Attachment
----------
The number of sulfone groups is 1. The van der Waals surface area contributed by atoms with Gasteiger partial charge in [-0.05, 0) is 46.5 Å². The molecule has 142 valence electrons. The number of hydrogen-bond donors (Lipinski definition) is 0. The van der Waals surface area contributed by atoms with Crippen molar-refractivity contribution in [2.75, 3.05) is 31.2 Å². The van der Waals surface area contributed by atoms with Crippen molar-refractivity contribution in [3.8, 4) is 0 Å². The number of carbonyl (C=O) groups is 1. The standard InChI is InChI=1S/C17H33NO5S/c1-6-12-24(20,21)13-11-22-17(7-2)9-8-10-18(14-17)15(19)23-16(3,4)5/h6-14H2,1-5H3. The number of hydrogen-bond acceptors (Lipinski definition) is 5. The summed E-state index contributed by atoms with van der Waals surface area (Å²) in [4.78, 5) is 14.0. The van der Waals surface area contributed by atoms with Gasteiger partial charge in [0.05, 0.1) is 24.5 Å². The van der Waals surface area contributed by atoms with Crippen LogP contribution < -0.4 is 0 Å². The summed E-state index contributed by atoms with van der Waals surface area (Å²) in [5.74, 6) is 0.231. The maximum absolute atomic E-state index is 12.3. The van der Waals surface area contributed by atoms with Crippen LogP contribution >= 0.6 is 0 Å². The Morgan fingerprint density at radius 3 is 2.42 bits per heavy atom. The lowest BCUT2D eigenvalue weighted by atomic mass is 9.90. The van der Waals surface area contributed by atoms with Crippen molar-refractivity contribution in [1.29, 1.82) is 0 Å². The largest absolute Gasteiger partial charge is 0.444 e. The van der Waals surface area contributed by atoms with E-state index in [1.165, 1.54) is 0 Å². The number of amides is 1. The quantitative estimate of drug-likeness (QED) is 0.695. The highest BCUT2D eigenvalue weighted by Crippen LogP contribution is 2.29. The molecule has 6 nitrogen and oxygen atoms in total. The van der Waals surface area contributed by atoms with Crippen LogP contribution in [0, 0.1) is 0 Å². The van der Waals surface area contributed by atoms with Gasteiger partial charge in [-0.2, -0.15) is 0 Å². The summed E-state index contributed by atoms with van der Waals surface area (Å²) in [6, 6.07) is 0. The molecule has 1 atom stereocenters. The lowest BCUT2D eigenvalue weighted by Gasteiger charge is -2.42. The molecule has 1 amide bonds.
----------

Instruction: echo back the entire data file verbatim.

The number of sulfone groups is 1. The van der Waals surface area contributed by atoms with Gasteiger partial charge in [-0.05, 0) is 46.5 Å². The molecule has 142 valence electrons. The number of hydrogen-bond donors (Lipinski definition) is 0. The van der Waals surface area contributed by atoms with Crippen molar-refractivity contribution in [2.75, 3.05) is 31.2 Å². The van der Waals surface area contributed by atoms with Crippen molar-refractivity contribution in [3.8, 4) is 0 Å². The number of carbonyl (C=O) groups is 1. The standard InChI is InChI=1S/C17H33NO5S/c1-6-12-24(20,21)13-11-22-17(7-2)9-8-10-18(14-17)15(19)23-16(3,4)5/h6-14H2,1-5H3. The number of hydrogen-bond acceptors (Lipinski definition) is 5. The summed E-state index contributed by atoms with van der Waals surface area (Å²) in [4.78, 5) is 14.0. The van der Waals surface area contributed by atoms with Gasteiger partial charge in [0.05, 0.1) is 24.5 Å². The van der Waals surface area contributed by atoms with Crippen LogP contribution < -0.4 is 0 Å². The summed E-state index contributed by atoms with van der Waals surface area (Å²) in [5.74, 6) is 0.231. The maximum absolute atomic E-state index is 12.3. The van der Waals surface area contributed by atoms with Crippen LogP contribution >= 0.6 is 0 Å². The Morgan fingerprint density at radius 3 is 2.42 bits per heavy atom. The lowest BCUT2D eigenvalue weighted by atomic mass is 9.90. The van der Waals surface area contributed by atoms with Crippen molar-refractivity contribution in [1.29, 1.82) is 0 Å². The largest absolute Gasteiger partial charge is 0.444 e. The van der Waals surface area contributed by atoms with E-state index in [1.165, 1.54) is 0 Å². The number of amides is 1. The quantitative estimate of drug-likeness (QED) is 0.695. The highest BCUT2D eigenvalue weighted by Crippen LogP contribution is 2.29. The molecule has 6 nitrogen and oxygen atoms in total. The van der Waals surface area contributed by atoms with Crippen LogP contribution in [0, 0.1) is 0 Å². The van der Waals surface area contributed by atoms with Gasteiger partial charge in [-0.2, -0.15) is 0 Å². The summed E-state index contributed by atoms with van der Waals surface area (Å²) in [6, 6.07) is 0. The molecule has 1 atom stereocenters. The lowest BCUT2D eigenvalue weighted by Gasteiger charge is -2.42. The molecule has 1 amide bonds.